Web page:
Berry and Bantman make a case for the importance of global – especially transnational – approaches to labour and left history. They argue for the utility of biography, network analysis, comparative analysis and attention to political languages, in shifting

p. 124

from the ‘methodological nationalism’ (p.6) that has long shaped these fields. Bert Altena’s stimulating survey picks up these analytical issues. He argues against approaches that treat syndicalism as something ‘abnormal’, a ‘Pavlovian reaction’ triggered by external structural conditions such as the second industrial revolution, social democratic failure etc. Inc problem is that mass syndicalism existed where many of these conditions did not apply (e.g. Spain, 1870s, France, 1890s), and was conversely absent (e.g. Belgium) or only a minority current (e.g. Germany) where they did apply. Second, structuralist arguments fail to examine syndicalism on its own terms, as a revolutionary movement with its own political culture, driven by the *ideas* and *aspirations* of working class people in particular communities and contexts.

The editors apologise for their ‘Eurocentrism’, but this is surely unnecessary.  The methodological problems of Eurocentrism reside not in a focus on Europe *as such*, but in a conflation of world history with (West) European history, with other regions ignored or caricatured. This is certainly not the approach of Berry and Bantman, who are keenly aware that European anarchism/syndicalism was but part of a global movement. Levy’s fine discussion of anarchist ‘global labour organiser’ Errico Malatesta’s role in anti-colonial risings in Bosnia and Egypt, and in activism and networks in North Africa, the Middle East, the Caribbean and Latin America, Read more of this post

REVIEW [+PDF] Lucien van der Walt, 2006, “Neil Roos, Ordinary Springboks: white servicemen and social justice in South Africa, 1939-1961”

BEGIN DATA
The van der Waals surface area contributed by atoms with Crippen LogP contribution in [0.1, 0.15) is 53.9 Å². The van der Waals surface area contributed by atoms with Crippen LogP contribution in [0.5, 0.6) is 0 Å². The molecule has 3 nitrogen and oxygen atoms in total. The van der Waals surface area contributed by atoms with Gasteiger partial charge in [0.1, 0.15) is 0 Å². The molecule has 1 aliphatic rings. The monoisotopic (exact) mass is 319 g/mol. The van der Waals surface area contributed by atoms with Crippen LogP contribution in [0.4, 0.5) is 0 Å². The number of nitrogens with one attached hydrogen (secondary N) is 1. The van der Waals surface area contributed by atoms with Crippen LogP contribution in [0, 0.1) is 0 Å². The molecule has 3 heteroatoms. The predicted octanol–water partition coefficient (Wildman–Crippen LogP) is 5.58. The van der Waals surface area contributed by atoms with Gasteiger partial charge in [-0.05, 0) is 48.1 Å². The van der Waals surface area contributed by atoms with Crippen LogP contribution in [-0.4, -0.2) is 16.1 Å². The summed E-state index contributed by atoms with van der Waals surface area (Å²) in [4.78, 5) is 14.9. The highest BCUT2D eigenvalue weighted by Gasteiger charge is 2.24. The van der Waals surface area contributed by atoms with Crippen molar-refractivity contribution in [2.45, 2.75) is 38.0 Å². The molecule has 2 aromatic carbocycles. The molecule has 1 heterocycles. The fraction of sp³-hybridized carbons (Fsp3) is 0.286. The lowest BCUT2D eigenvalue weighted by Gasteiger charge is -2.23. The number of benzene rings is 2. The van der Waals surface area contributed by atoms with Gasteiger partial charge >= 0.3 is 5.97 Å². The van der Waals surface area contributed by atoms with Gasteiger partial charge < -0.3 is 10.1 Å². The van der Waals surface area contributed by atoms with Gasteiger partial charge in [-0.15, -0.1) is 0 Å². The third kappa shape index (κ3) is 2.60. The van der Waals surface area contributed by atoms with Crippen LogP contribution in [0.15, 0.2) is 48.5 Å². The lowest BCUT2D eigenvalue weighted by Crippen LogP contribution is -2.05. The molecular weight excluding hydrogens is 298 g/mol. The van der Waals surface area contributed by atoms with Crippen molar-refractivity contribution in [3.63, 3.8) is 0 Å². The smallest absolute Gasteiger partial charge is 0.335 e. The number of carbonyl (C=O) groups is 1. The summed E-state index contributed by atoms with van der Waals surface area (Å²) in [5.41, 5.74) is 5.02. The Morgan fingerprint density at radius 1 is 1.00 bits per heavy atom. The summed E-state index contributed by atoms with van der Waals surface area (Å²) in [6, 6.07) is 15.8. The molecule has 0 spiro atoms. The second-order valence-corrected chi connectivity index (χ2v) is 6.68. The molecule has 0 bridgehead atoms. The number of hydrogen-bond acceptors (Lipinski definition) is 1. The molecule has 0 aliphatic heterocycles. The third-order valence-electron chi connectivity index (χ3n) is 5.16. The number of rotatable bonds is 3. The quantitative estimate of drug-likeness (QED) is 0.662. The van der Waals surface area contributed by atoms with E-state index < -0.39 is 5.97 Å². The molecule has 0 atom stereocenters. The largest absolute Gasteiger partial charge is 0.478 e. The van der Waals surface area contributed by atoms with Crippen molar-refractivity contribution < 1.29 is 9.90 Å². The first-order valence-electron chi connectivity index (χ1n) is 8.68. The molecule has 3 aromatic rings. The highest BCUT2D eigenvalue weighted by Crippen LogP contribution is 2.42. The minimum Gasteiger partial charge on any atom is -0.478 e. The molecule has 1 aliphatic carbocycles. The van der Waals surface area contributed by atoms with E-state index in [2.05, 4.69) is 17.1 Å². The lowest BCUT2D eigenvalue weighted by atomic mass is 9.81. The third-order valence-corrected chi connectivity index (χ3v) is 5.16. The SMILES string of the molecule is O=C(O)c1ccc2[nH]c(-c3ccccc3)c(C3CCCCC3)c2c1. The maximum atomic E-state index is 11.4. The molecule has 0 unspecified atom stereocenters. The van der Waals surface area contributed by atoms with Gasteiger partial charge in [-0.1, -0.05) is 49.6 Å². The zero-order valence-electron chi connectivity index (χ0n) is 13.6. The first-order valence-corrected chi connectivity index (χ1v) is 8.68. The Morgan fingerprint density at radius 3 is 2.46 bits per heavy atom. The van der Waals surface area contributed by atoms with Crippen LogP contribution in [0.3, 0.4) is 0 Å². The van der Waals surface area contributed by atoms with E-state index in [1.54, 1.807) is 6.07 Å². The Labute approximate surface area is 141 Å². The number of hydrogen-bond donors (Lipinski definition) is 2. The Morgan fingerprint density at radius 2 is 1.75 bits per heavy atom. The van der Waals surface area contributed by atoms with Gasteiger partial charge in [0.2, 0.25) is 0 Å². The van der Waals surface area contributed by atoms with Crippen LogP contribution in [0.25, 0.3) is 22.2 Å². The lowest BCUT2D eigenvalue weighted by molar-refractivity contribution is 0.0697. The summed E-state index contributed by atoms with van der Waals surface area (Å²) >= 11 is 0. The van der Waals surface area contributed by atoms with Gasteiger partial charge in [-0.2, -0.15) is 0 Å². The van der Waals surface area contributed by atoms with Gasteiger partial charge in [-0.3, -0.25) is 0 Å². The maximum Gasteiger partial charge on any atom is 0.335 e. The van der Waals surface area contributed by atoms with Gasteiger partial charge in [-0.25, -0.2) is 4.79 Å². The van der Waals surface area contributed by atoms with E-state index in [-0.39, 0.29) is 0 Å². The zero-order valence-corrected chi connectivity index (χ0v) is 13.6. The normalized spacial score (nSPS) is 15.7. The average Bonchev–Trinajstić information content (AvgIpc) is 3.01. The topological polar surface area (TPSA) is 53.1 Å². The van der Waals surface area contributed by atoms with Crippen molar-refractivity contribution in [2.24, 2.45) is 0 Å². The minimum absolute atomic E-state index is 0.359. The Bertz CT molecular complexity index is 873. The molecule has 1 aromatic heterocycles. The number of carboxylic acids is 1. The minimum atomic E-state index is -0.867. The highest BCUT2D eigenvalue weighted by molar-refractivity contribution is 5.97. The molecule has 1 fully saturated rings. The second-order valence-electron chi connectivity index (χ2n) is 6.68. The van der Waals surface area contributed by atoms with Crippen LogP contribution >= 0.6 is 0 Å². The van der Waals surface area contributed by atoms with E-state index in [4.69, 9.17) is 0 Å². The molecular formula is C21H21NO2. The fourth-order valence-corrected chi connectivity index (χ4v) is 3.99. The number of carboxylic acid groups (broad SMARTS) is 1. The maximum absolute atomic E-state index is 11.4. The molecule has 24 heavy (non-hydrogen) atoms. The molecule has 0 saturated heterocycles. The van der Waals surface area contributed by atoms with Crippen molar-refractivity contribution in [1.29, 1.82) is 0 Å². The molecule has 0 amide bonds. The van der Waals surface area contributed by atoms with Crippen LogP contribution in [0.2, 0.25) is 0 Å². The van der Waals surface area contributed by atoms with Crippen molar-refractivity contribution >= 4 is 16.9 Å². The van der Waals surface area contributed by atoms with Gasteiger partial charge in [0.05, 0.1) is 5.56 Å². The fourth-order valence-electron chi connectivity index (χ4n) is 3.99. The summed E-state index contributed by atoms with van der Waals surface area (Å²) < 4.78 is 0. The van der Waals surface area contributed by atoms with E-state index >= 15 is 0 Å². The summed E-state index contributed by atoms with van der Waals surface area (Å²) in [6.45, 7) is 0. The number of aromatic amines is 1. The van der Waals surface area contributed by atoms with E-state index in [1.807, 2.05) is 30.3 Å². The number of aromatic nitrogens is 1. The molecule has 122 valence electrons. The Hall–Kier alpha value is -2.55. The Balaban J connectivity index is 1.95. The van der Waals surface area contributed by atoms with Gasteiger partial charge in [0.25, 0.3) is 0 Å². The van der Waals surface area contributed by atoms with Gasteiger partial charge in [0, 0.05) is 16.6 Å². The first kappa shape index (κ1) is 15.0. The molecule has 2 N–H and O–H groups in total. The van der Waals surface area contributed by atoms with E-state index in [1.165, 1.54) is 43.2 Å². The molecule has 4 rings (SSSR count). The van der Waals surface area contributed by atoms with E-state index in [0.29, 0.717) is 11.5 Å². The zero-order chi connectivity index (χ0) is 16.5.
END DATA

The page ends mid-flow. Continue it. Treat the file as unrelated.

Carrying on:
Lucien van der Walt, 2006, “Neil Roos, Ordinary Springboks: white servicemen and social justice in South Africa, 1939-1961”, International Review of Social History, volume 51, part 3, pp. 501-504.

REVIEW: Roos, NEIL. Ordinary Springboks. White Servicemen and Social Justice in South Africa, 1939- 1961. Ashgate, Aldershot [etc.] 2005. xvi, 23 I pp. £45 .oo;

RoosA growing literature has drawn attention to the role of the state military in the political culture of South Africa’s white working class. Many of the key figures in the anarchist and

p. 503

syndicalist movement of the early twentieth century, like S.P. Bunting, Wilfred Harrison, and Tom Glynn were former soldiers[1]. Jeremy Krikler noted the impact of World War I on the strikers’ militias of the 1922 Rand Revolt, the ‘commandos’ [2].  Walking to the gallows in Pretoria in November 1922, strike leader Taffy Long called out “Are we downhearted?”, to which the other condemned called back, “No, we are not!”, a refrain common to British troops in the bloody trenches of Flanders.

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Rather less, however, is known about the impact of World War II – much of the literature has focused on domestic developments, like the rise of African unions in the wartime economy – and so Neil Roos’s elegant study fills a major gap. It is an important and fascinating social history, although Roos’s reliance on American “whiteness studies”, which tends to conflate white identities, in general, with the particular politics of racial privileges for whites, creates some problems, to which I return below.